Apr 05, 2021 Covid, Coincidence, and a Book Arts Connection
This past year has been difficult, to say the least. But even in the face of the COVID-19 pandemic, connections are still being made in the Book Arts Program, along with some pretty cool artwork.
Meet Jazmin Gallegos, K-12 & Community Education Specialist, and Victoria Dennis, senior in the College of Fine Arts and an intern in the Book Arts Program (BAP). They have a lot in common; they both enrolled in the U’s Arts Teaching Program (ATP), both selected the painting and drawing emphasis, and both chose the Book Arts Program for their practicum.
That, in and of itself, is a huge coincidence, as both the BAP and the ATP are small programs. But the clincher is that for Jazmin, things have come full-circle.
“It’s really quite a coincidence that Victoria and I are connected this way,” explains Jazmin. “Eight years ago I was doing my practicum in the Book Arts Program and now I’m the one supervising Victoria’s internship.” Pair that coincidence with the restrictive nature of COVID and the scenario seems even more karmic.
Victoria comments, “This practicum experience seems like it’s meant to be because it fits so specifically with my interest in community arts education. I love the fact that the Book Arts Program is so proactive in providing the community with arts-based activities, especially during COVID, when people are feeling scared and isolated.”
One such example is the Hope Through Art event, which is provided by the student-based Multicultural Student Council at Salt Lake Community College. During this two-hour online lecture/workshop, Victoria and Jazmin will assist in the art-making activity and they also prepared all 100 of the art kits for the students.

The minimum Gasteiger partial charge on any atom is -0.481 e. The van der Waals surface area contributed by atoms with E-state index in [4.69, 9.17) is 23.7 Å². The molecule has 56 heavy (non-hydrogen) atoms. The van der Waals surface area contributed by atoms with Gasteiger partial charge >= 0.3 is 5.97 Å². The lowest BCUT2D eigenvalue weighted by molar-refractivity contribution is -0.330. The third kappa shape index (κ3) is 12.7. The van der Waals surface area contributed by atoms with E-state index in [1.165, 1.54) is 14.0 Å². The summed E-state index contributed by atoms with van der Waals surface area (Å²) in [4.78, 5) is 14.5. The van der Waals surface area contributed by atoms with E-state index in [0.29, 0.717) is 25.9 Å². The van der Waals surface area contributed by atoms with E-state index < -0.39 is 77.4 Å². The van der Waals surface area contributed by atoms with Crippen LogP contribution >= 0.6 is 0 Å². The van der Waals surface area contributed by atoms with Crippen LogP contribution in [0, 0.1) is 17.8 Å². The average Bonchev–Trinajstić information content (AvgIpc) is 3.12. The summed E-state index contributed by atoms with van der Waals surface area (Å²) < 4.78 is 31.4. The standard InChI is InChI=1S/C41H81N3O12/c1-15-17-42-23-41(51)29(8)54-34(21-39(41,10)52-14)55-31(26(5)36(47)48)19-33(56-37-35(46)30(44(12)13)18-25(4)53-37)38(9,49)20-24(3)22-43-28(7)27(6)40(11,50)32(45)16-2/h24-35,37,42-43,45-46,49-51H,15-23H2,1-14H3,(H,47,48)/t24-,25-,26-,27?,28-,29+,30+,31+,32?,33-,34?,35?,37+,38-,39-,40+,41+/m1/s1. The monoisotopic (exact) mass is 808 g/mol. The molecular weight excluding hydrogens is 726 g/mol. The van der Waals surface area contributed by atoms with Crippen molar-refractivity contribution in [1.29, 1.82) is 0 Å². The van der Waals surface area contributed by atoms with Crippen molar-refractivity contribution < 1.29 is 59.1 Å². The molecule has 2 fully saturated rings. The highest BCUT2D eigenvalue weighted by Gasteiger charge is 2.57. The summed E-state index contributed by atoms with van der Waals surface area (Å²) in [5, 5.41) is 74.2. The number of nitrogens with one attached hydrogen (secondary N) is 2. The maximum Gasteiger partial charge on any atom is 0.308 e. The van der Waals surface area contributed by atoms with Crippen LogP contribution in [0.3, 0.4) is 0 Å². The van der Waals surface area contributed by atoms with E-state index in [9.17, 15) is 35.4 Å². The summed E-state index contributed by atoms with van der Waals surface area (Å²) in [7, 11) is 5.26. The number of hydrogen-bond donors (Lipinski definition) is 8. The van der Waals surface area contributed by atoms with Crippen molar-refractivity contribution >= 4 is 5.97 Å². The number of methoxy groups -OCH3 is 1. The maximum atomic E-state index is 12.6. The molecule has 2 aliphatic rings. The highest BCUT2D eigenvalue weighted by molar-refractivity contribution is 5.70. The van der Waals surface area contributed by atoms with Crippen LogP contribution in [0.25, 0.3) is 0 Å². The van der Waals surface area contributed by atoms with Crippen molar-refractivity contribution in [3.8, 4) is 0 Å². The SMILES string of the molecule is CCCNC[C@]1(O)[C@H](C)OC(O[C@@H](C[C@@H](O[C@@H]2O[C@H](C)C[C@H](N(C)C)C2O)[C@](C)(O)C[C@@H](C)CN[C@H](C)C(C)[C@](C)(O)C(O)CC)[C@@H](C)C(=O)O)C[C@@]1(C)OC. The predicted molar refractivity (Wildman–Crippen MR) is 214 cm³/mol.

“Victoria has been helping extensively on prepping materials for our K-12 Book Arts Virtual Treasure Chest Program, says Jazmin.” Having already reached roughly 8,000 students across Utah this school year, the Treasure Chest Program exemplifies what arts programming can do for rural and/or under-resourced students. “Although we aren’t doing in-person presentations at this time, we’ve adapted the presentation to book making tutorials and we’ve had teachers tell us that it’s been a lifesaver.”
“Not only has the Book Arts Program mentored our pre-service art education students for many years, but they have also saved spots in their coveted summer educator book arts workshops for art teaching students and have collaborated with our faculty to teach book arts workshops in our classes. It has helped make our students be better teaching artists!”
Beth Krensky, professor of Art Education and Area Head of the Art Teaching Community Education/Community Based-Art
Victoria will be graduating this May and she says she’s interested in graduate school but first would like to build her portfolio in community based art teaching.
“Seeing young people engaged in creating art and seeing how positively they respond is super rewarding,” says Victoria. “It’s great to see it happen in the Book Arts Program but it’s even more exciting knowing that people who are underserved will have the opportunity to engage in art.”